Privatisation should be fought as it is always pushed as a way to benefit shareholders and private profit over workers and service users. But, as civil servants and public sector workers will be all too aware right now, a boss is a boss is a boss. Our struggles may force nationalisation, and this may be a short or long term benefit depending on the terms, but we don’t need this as a demand for it to be the outcome. “Public” ownership is no automatic panacea and it is no substitute for genuine workers’ self-management.
That being said, how do we fight against privatisation? Strikes and other industrial action by the workers affected are obviously one of the best forms of action, but this doesn’t mean that lacking a unionised workforce – or with a union unwilling to fight – then the sell off is inevitable. Likewise, alongside solidarity on the picket lines, the wider class can utilise direct action as part of the fight.
There are a number of forms this could take.
The "I won't pay" movement in Greece is one example that can be deployed when what’s at stake is a service where fees are being introduced, or significantly hiked, as a result of private sector involvement. This can also galvanise an awful lot of people given how extra costs can impact particularly on those already struggling to make their income meet their outgoings.
Another potential form of direct action is the kind of pickets that the anti-workfare campaign has used to force providers out of the government’s work for benefits schemes. After all, a sell off requires a buyer, and if we can find out who is bidding for the contract then a hit on their profits and customers turning away can potentially persuade them to pull out of the deal.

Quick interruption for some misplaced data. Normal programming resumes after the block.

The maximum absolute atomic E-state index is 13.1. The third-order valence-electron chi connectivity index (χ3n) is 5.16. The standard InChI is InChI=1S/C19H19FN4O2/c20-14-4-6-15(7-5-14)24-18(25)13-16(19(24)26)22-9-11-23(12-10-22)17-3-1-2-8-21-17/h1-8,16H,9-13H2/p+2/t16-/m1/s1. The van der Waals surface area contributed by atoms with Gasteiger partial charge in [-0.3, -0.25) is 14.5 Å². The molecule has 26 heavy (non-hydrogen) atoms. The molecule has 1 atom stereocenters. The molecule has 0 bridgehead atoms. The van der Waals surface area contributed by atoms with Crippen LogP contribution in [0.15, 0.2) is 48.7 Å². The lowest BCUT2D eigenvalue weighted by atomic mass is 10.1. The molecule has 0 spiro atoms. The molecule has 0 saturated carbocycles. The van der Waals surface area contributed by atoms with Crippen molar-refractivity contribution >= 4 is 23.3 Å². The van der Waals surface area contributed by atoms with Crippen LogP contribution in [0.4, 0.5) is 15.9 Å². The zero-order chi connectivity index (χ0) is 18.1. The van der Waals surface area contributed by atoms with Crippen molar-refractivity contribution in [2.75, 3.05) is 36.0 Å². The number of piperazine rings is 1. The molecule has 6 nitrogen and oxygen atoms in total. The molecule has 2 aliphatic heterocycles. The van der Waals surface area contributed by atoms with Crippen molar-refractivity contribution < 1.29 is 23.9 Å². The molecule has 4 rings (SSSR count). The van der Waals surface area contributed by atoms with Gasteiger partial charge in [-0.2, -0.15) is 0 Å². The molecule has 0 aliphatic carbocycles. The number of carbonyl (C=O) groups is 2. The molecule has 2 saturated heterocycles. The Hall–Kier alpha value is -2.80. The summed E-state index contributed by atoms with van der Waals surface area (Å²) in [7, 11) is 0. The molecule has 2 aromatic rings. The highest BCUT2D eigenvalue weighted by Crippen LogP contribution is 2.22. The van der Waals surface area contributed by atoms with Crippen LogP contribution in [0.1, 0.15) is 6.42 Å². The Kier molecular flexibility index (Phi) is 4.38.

There are also occupations and economic blockades. As with the threat of a service being shut down altogether, users taking it over in opposition can be a powerful show of defiance and cause the kind of disruption that can make the whole process too much of a headache. Likewise, since the person doing the selling is the government, hitting the economy as a whole by blocking roads (or bridges) can have a similar disruptive impact.
None of these actions are on their own going to stop privatisation. Nor are they all going to be equally useful in every circumstance. But they should be seen as a starting point that we can build on and utilise where possible.
When privatisation is threatened, whether the detrimental effect is purely for the workers facing it or for broader sections of the working class, we should fight it. But all the petitions in the world won’t force the state and the bosses to change their mind. They can safely ignore us too if all we do is march from point A to point B and listen to speeches. Don’t even get me started on sodding candle-lit vigils.
But if we’re willing to cause as much disruption as possible in opposition, then our power as the productive class in society gives us real leverage. How we do that most effectively is where our debate needs to be focused.
Don’t petition – organise!